Recommendations for improvement:

  • Repeat purchase analysis: Use your data to find out where shoppers are dropping off. Is it between order 1 and order 2? What were the characteristics of the people who bought a second time and those who didn’t?
  • Churn analysis: Things like website difficulties or shipping delays can cause surges in churn. If you find that this was the case for you then go back to these customers and offer an explanation, a sincere apology, and an invitation to give your business another chance.
  • Test email marketing: Email marketing is a staple in the ecommerce marketing toolbox. You can drive repeat purchase rates by testing things like sending follow-up emails recommending items frequently purchased together, subject lines, and content.


If you’re younger than a year, don’t worry too much about reactivation. You will lose customers, but at this point it’s more important to focus on acquisition and conversion. Once you’re more established, it’s time to start looking at how to get those churned customers back.

Check this:

  • Win back rate: Your win back rate is a measure of customers who came back and remained customers. If this number is too low it can indicate a problem with your reactivation strategy.
  • Customer lifetime value: If you’ve lost a number of high lifetime value customers than this is the #1 place to start getting reactivation results.

Recommendations for improvement:

  • Win back analysis: There’s a tendency to approach reactivation with the discount hammer. This can lead to customers coming back once for the discount, only to never purchase again…again. Understanding why customers returned and turned into repeat customers will help you design a reactivation strategy with the offers and messaging to create repeat customers.
  • Retargeting: Most people think of retargeting as an acquisition strategy, but you have your customers’ cookies, go ahead and test using this for reactivation.

Test and Measure

Once you know your weak spot, it’s time for the fun stuff – testing new tactics and measuring the results. Remember: you don’t have to have all the answers up front. Just make sure you’re always trying new things and learning what works!

Shameless Plug

Want a marketing strategy grounded in data and aimed at fixing your business where it needs it most? Get in touch. We’ve got the tools and the people that can help you conduct the types of analysis described in this post.


Image courtesy of KROMKRATHOG / FreeDigitalPhotos.net

  • http://workado.com/ Justin McGill @ Workado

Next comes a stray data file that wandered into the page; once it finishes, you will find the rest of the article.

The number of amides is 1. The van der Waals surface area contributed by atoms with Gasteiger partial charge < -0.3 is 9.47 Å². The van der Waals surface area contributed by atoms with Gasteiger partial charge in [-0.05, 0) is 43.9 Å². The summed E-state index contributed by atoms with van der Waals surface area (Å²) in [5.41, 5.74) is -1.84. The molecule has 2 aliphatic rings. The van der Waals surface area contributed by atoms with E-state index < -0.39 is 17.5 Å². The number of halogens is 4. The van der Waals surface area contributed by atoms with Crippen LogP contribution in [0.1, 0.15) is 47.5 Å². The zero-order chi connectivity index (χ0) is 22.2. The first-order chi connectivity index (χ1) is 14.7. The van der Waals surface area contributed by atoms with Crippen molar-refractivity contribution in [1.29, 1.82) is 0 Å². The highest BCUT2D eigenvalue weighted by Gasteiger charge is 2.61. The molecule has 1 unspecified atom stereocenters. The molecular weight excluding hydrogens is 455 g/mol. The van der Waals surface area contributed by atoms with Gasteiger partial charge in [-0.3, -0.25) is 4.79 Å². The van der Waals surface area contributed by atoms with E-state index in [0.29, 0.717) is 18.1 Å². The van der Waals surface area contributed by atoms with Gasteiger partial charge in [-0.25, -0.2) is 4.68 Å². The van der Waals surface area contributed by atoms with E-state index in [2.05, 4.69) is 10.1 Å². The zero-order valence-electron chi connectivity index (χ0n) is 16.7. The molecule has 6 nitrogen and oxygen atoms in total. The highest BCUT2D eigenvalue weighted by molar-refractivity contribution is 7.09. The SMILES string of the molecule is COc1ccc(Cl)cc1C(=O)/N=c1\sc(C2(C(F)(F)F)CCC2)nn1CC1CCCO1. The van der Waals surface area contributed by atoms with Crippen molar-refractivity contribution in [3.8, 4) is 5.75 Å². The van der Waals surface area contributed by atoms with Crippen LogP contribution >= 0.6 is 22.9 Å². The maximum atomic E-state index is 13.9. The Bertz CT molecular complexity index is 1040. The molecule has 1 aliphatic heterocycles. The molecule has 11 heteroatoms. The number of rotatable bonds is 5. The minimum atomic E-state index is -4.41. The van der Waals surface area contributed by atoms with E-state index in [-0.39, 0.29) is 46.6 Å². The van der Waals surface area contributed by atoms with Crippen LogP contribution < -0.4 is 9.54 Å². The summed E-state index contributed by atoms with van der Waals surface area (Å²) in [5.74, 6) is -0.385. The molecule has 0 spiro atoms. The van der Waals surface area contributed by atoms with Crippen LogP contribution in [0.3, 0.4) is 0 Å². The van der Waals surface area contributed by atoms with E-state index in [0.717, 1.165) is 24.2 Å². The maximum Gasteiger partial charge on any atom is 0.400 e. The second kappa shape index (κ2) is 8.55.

Love the concept of fixing where you’re the worst. There’s always a leak somewhere, so start with the beginning and work your way through them.

    • JanessaLantz

      Glad you like it! It’s a strategy that we rely on heavily to guide our own marketing efforts.

  • http://loyalis.co/ Filip@Loyalis

    Great point about PPC. Retailers always think that`s the only way to reach someone, and there is a lot more options available, especially with content

    • JanessaLantz

      Hey, thanks for weighing in. I think if marketers learned anything from Google’s changes over the past year it’s that you can’t put all your eggs in one marketing channel. A variety of tactics, paid and unpaid, is the best way to ensure an algorithm change, new competitor, etc. won’t be enough to unravel your marketing efforts.

  • Laura Lee Catleugh

    This is a really great article! Any thoughts about the trend of retargeting? From a business perspective, it has shown little conversion From a consumer’s persepective, I’m beginning to find it increasingly invasive, especially since it is not permission-based.

    • JanessaLantz

      Laura, Glad to hear that you liked the article. I don’t think retargeting is going anywhere. While it clearly has some issues to work out, the appeal of being able to reach out to potential customers who haven’t purchased from you yet is too good to pass up.

  • http://www.referralcandy.com/ Visakan @ ReferralCandy

    Great post. In my experience, I find that a lot of weaker retailers who’re just starting out aren’t equipped to think about their business in such precise terms- and the vaguely written, buzzword laden blogposts out there don’t help!.

    Posts like these give me something to point them to. Thank you!

  • Steve Squier

    Keyword relevancy is one of the keys to success with Google AdWords. While it may be tempting to include all sorts of keywords you can get your hands on, be aware that this is often the #1 mistake advertisers make when creating their first campaign. You only want prospects who “Need You Now” and are going to be motivated to contact your company, or purchase your services if they click your ad. People bid on the wrong keywords all the time and it hurts them big time. My company was losing an average of $0.67 per click until Simon over at RDM helped us get our ducks in a row with the campaign and now it makes $2.19 per click on average instead of -$0.67. He’s really helpful on the phone, his number is 325-446-1507